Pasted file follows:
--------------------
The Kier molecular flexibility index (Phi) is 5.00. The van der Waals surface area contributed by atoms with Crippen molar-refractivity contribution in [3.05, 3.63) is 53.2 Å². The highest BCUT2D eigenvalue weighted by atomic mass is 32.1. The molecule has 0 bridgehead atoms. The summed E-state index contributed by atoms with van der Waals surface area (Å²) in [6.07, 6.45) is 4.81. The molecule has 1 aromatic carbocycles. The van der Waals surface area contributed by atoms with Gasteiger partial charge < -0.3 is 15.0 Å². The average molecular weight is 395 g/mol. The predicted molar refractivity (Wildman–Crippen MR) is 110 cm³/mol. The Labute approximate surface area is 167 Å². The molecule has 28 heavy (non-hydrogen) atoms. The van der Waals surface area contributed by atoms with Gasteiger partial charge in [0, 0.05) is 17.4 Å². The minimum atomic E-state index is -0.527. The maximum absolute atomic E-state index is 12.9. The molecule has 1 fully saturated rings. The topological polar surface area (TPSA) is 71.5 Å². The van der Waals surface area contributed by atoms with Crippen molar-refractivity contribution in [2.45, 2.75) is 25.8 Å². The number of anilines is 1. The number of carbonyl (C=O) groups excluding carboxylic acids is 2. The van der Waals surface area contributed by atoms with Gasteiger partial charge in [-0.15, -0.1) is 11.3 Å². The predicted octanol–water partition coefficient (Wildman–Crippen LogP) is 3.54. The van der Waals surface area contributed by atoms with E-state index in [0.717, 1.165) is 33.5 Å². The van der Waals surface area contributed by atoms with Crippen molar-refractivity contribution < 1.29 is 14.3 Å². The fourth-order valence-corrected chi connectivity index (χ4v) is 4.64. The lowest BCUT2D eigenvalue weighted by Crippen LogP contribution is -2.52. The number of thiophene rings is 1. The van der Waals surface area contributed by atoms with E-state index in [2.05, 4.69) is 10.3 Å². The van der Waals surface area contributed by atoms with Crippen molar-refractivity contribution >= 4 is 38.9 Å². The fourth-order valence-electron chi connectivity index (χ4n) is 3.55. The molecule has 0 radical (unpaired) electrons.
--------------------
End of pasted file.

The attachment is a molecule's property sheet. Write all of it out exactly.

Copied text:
The Kier molecular flexibility index (Phi) is 5.00. The van der Waals surface area contributed by atoms with Crippen molar-refractivity contribution in [3.05, 3.63) is 53.2 Å². The highest BCUT2D eigenvalue weighted by atomic mass is 32.1. The molecule has 0 bridgehead atoms. The summed E-state index contributed by atoms with van der Waals surface area (Å²) in [6.07, 6.45) is 4.81. The molecule has 1 aromatic carbocycles. The van der Waals surface area contributed by atoms with Gasteiger partial charge < -0.3 is 15.0 Å². The average molecular weight is 395 g/mol. The predicted molar refractivity (Wildman–Crippen MR) is 110 cm³/mol. The Labute approximate surface area is 167 Å². The molecule has 28 heavy (non-hydrogen) atoms. The van der Waals surface area contributed by atoms with Gasteiger partial charge in [0, 0.05) is 17.4 Å². The minimum atomic E-state index is -0.527. The maximum absolute atomic E-state index is 12.9. The molecule has 1 fully saturated rings. The topological polar surface area (TPSA) is 71.5 Å². The van der Waals surface area contributed by atoms with Crippen molar-refractivity contribution in [2.45, 2.75) is 25.8 Å². The number of anilines is 1. The number of carbonyl (C=O) groups excluding carboxylic acids is 2. The van der Waals surface area contributed by atoms with Gasteiger partial charge in [-0.15, -0.1) is 11.3 Å². The predicted octanol–water partition coefficient (Wildman–Crippen LogP) is 3.54. The van der Waals surface area contributed by atoms with E-state index in [0.717, 1.165) is 33.5 Å². The van der Waals surface area contributed by atoms with Crippen molar-refractivity contribution < 1.29 is 14.3 Å². The fourth-order valence-corrected chi connectivity index (χ4v) is 4.64. The lowest BCUT2D eigenvalue weighted by Crippen LogP contribution is -2.52. The number of thiophene rings is 1. The van der Waals surface area contributed by atoms with E-state index in [2.05, 4.69) is 10.3 Å². The van der Waals surface area contributed by atoms with Crippen molar-refractivity contribution >= 4 is 38.9 Å². The fourth-order valence-electron chi connectivity index (χ4n) is 3.55. The molecule has 0 radical (unpaired) electrons.